Two: “YOU are the one gaslighting ME!”

Or perhaps they will use your own flaws against you, only exaggerated to make it seem as if you share equal or greater guilt.

One: “Why are you bullying other people?”
Two: “The way you’re talking to me and about me is abusive. This isn’t what members of a group do for one another.”

And so on. The girls from my “intimidation” example is also an example of psychological manipulation through cultic threats, though poorly applied. Another is from the defunct group I mentioned, where I was told that dating certain people (who were very nice people) would make certain goddesses angry with me. (I dated them anyway.)

8. Using (often linked with “ruthless social climbing”)

In larger magickal groups, just as in businesses, there is a lot of using behavior in the name of climbing the social ladder: taking credit for the works of others, making others work for what will reflect positively primarily upon the one, using one smaller group for the advancement of oneself through the larger body of the group, using group members for money, sexual favors, social status and exclusive psychological comfort. The list goes on. The strongest example I have of this is also from the defunct group: near the end, the leader of the group lived off of a few of the group members, two of which who became sick of him and told him to go elsewhere. Before this, he often depended on them to feed him, buy him alcohol and stroke his ego. Other instances I’ve seen are of the less-severe type, though still degrading- shoving responsibilities on others and taking credit for their efforts…and then eliminating threats to said person(s)’ authority.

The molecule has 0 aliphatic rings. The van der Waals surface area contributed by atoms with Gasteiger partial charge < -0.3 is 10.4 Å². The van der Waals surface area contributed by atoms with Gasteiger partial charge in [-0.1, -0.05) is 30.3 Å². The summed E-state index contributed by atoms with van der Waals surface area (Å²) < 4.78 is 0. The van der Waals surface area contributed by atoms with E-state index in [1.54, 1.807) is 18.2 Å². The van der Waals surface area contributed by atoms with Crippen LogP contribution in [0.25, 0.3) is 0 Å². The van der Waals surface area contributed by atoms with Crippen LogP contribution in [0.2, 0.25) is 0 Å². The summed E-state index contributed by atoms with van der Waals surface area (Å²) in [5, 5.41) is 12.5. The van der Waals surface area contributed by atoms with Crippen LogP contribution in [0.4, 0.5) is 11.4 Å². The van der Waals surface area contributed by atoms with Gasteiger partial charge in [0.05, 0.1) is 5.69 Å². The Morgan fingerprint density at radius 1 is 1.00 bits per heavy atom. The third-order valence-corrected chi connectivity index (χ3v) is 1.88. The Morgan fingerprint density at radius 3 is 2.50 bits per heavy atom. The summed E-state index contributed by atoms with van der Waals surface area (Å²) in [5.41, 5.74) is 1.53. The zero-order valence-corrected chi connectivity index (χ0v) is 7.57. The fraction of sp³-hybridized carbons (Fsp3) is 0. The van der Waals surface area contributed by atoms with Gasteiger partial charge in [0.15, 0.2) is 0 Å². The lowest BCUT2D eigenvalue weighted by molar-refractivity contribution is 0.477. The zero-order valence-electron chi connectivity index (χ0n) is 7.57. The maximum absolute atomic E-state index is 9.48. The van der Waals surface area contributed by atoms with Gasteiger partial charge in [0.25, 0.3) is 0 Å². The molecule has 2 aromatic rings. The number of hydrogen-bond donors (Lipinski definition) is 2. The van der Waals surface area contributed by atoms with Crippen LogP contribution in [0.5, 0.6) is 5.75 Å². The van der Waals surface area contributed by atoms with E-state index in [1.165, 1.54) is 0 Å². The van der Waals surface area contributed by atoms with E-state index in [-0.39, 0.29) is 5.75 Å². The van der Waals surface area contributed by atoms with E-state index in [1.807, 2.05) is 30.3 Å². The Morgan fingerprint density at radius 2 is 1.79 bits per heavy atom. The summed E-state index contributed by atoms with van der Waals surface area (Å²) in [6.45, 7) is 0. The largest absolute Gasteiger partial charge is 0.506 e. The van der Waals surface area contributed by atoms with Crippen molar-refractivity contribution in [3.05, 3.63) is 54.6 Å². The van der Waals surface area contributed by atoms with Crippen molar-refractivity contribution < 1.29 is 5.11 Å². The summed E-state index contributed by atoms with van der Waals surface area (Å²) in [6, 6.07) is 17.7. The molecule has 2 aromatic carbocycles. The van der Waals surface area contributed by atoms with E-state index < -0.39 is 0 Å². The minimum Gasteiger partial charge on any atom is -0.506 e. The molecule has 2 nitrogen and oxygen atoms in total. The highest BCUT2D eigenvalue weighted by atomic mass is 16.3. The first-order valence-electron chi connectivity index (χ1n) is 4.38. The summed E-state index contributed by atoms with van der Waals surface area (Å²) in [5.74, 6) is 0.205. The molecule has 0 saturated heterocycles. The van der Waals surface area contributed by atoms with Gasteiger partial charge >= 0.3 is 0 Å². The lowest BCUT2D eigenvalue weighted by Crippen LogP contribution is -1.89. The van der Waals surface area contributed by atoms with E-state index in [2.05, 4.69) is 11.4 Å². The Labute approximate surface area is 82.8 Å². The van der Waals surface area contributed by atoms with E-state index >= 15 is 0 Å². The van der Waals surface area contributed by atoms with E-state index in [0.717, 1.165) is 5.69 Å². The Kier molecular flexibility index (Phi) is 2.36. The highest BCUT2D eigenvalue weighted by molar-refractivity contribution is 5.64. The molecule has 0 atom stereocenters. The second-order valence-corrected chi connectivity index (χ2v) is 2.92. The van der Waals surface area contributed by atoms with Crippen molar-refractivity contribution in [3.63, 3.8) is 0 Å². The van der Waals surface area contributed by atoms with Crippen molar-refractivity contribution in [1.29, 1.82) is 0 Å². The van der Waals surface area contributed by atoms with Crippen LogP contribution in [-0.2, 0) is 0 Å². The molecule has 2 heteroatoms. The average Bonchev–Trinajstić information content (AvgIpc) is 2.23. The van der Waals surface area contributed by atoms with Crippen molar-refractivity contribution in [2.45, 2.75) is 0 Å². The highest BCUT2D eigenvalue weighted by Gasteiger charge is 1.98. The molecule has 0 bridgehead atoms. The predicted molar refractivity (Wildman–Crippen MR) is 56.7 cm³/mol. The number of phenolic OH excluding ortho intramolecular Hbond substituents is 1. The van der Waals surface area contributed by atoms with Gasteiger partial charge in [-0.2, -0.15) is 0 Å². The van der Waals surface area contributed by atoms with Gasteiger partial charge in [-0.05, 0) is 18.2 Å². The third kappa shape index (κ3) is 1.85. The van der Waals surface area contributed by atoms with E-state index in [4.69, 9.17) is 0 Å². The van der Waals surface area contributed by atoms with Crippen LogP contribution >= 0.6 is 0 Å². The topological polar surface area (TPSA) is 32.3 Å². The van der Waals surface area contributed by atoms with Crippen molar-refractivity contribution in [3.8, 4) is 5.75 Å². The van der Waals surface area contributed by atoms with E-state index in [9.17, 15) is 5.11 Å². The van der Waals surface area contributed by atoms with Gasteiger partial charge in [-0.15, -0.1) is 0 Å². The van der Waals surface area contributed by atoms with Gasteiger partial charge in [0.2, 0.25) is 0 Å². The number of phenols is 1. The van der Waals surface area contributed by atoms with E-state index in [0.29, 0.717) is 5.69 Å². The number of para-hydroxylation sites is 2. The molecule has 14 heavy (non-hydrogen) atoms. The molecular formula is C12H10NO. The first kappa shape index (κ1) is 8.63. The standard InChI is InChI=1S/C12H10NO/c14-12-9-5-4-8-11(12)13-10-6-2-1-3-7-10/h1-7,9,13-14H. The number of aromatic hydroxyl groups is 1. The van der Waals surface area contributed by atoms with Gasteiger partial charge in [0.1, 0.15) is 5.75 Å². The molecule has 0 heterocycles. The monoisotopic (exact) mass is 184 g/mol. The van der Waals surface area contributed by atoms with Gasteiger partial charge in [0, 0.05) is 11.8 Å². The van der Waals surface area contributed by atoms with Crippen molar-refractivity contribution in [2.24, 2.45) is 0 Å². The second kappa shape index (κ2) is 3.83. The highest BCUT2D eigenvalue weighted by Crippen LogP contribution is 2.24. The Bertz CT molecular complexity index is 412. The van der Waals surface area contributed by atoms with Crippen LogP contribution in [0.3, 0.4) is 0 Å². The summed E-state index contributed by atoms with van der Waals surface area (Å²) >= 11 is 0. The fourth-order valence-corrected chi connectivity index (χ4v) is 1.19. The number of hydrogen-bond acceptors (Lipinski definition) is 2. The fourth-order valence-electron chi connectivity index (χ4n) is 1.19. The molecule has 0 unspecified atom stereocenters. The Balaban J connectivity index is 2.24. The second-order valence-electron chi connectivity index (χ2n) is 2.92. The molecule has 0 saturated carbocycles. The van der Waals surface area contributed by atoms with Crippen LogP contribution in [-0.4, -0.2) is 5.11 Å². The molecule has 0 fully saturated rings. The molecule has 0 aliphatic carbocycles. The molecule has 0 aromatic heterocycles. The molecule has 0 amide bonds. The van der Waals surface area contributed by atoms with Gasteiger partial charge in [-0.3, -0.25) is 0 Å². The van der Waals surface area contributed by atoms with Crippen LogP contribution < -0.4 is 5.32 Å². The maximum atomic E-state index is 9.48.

Sekhmet, from a temple at Karnak

I am the goddess Sekhmet, and I take my seat upon the place by the side of Amt-ur the great wind of heaven. —Papyrus of Ani; Egyptian Book of the Dead [Budge]
240 BC, Chapter of Opening the Mouth of Osiris Ani

Some of the cultic behaviors I’ve noticed that often go hand-in-hand with bullying:

A. Oppressive Financial Obligation